And, as always, Desmond Dekker did not disappoint. The record remixed by Graeme Goodall and re-titled 'Israelites', reached Number 1 in the UK in the spring of 1969 and Desmond Dekker & The Aces then hit the upper echelons of the American charts that summer. The record "also topped the charts in West Germany, Holland, Sweden, Canada and South Africa" where it was pressed on a 10" shellac 78rpm disc. These were momentous, unprecedented breakthroughs and Desmond Dekker became "the man who brought the sounds of reggae's golden age to the world's attention". 'A It Mek', previously a hit in Jamaica and an underground sensation with England's Jamaican community, was re-released to become their third UK hit reaching Number 7 that summer. After the Aces "chose not to participate in a European promotional tour" of clubs and ballrooms Desmond Dekker relocated to London but maintained his other all important Jamaican connections. The entertaining 'Pickney Gal', with Desmond Dekker accompanied by a children's chorus, made it to Number 42 early in 1970 and, that summer, Desmond's interpretation of Jimmy Cliff's 'You Can Get It If You really Want' hit Number 2 in the UK National Charts.

Leslie Kong had continued to build rhythms in Kingston while Desmond wrote lyrics and promoted the songs live on stage in the UK but tragedy struck when Leslie Kong died from a sudden heart attack on 9th August 1971 aged 37. they had been described as more like father and son than artist and producer and Desmond Dekker was devastated by Leslie Kong's untimely demise. He had been Desmond's mentor throughout his career and instrumental in guiding him on the road to success. Their professional relationship was unique in the annals of reggae music for, from his recording debut in 1962, Desmond had never, ever recorded for another producer.

"His death really cut me up. When Les died, I didn't know what to do or what to say. Once he wasn't there to make decisions for me I was afraid to make them on my own, for fear that they would be the wrong ones."
Desmond Dekker

Beverley's Records had been an unstoppable force in Jamaican music for the best part of a decade but Leslie Kong, a Chinese Jamaican, has rarely received the respect that is rightly due for his pivotal role in its development. The polished, perfection of his productions differed to what would later become the clichéd sound of "roots, rock, reggae" music. He was one of the island's first record producers to make meaningful inroads into the international scene where, following Desmond Dekker's worldwide breakthrough, 'Wonderful World, Beautiful People' by Jimmy Cliff, 'Rivers Of Babylon' and 'Sweet Sensation' by The Melodians, 'Monkey Man' by The Maytals and 'Long Shot Kick De Bucket' from The Pioneers all entered the UK National Charts. During the late sixties and early seventies Beverley's Records, driven by Hux Brown's dynamic guitar work, became the immediately recognisable sound of crossover reggae. The Gaylads' 'There's A Fire', Bruce Ruffin's 'Dry Up your Tears' and Ken Boothe's 'Freedom Street' all proved just a popular in the reggae market but inexplicably failed to make the National Charts.

Graeme Goodall and Warrick Lyn had both played a part in Leslie Kong's productions of Desmond Dekker's last set of recordings for Beverley's but Desmond now turned to Bruce White and Tony Cousins. they had formed a London based artist management company and booking agency, Commercial Entertainments, in 1964 which handled the bookings for Jamaican acts touring the UK and their roster included Millicent 'Millie' Small, The Maytals, The Melodians, Bob (Andy) & Marcia (Griffiths), Byron Lee & The Dragonaires and Desmond Dekker. the pair began producing records for their own Creole Records label and also licensed material to Trojan Records under the production alias of Bruce Anthony. Adding a distinct pop flavour to their London reggae recordings they would enjoy considerable success with Alex 'Judge Dread' Hughes purveyor of a string of risqué hit records at home in the UK and the first white reggae artist to ever hit in Jamaica. Desmond was confident and upbeat that he had found a suitable replacement for Beverley's.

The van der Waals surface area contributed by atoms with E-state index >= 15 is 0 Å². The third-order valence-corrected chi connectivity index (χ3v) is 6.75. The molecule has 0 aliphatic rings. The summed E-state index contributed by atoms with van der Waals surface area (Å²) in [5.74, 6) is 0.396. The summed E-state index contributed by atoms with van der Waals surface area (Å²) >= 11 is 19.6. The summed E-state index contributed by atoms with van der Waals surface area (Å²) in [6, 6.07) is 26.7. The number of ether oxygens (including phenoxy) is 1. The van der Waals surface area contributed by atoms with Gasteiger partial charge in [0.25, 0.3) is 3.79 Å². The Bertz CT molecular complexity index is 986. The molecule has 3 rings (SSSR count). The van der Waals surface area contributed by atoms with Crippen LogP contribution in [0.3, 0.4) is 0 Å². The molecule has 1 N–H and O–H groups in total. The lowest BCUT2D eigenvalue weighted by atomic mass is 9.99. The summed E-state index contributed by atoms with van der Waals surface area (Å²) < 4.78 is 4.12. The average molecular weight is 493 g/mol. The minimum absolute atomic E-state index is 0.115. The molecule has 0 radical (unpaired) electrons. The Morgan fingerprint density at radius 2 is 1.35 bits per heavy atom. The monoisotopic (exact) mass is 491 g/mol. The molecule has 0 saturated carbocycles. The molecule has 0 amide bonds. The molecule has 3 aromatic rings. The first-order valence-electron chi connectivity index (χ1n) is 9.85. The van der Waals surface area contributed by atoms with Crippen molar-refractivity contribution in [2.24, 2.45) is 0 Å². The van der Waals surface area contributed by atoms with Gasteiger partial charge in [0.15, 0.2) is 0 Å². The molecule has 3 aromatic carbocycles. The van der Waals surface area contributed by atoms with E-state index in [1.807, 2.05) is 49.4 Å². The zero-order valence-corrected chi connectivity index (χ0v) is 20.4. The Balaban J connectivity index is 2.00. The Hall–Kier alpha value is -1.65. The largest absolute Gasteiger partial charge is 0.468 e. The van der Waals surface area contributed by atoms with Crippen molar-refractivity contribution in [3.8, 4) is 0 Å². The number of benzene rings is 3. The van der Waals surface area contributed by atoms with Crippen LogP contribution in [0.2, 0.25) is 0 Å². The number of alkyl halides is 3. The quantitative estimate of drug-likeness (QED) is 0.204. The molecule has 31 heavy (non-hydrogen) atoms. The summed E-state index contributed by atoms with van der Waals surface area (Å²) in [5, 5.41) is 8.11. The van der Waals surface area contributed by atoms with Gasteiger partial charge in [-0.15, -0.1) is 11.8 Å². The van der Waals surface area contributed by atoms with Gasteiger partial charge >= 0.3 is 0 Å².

"When I first came over here, no-one could understand how to do the reggae stuff properly. Since then, things have changed a bit... I've taught a lot of people myself."
Desmond Dekker

"Obviously I want to progress but I'm going to do it little by little, get it over gradually. I'm in no hurry... everything is working out just fine."
Desmond Dekker

Desmond's final appearance in the UK National Charts came in the summer of 1975 when 'Sing A Little Song' on the Creole subsidiary, Cactus Records, reached Number 16. His "music was firmly rooted in the everyday realities of Jamaican life" and his recorded work sadly began to lose much of its focus and he never troubled the charts again. Styles and fashions inexorably changed and Desmond Dekker, despite being one of Jamaica's greatest, most accomplished singers and songwriters, was now regarded as an anachronism. There was no crossover audience for Jamaican music until Desmond Dekker created it but reggae's new adherents wanted some supposed seriousness with their music and felt that a man who regularly appeared on 'Top Of The Pops' in a suit was not able to provide it. How wrong could they be? Desmond Dekker's copious and consistent catalogue of hits, free from any commercial compromise, delved deep into the roots of Jamaica and dealt with moral, cultural and social issues through the language of current street talk, Biblical references and folk wisdom... and all were superb songs that you could dance too.

He continued to record for a variety of labels and producers over the ensuing decades doing far more than revisiting past glories notably on 1980's 'Black & Dekker' album for Stiff Records where he was backed by The Rumour, the Robert Palmer production 'Compass Point' the following year and 'King Of Kings', a run through of original ska hits, with The specials in 1993. And, despite declining sales, his live shows never ceased to be a huge attraction on the UK and European club and concert circuit. His versatility and on stage charisma remained undiminished and his appeal never faded. On 25th May 2006, while preparing to headline a world music festival in Prague, he died of a heart attack at his home in Thornton Heath to the south of London. He is sadly missed and how and why he has yet to receive his long overdue accolades remains one of the mysteries of the music. Inexplicably, and despite his amazing achievements and considerable crossover success, Desmond Dekker has yet to be regarded as a genuine giant of the genre.

"'Israelites' was the first reggae music to get to No.1 in England. All over the world, it opened the door for reggae music. At the time, I said reggae music would never die. People enjoyed the music so much that you knew it was going to last."
Desmond Dekker

Harry Hacks - February 2018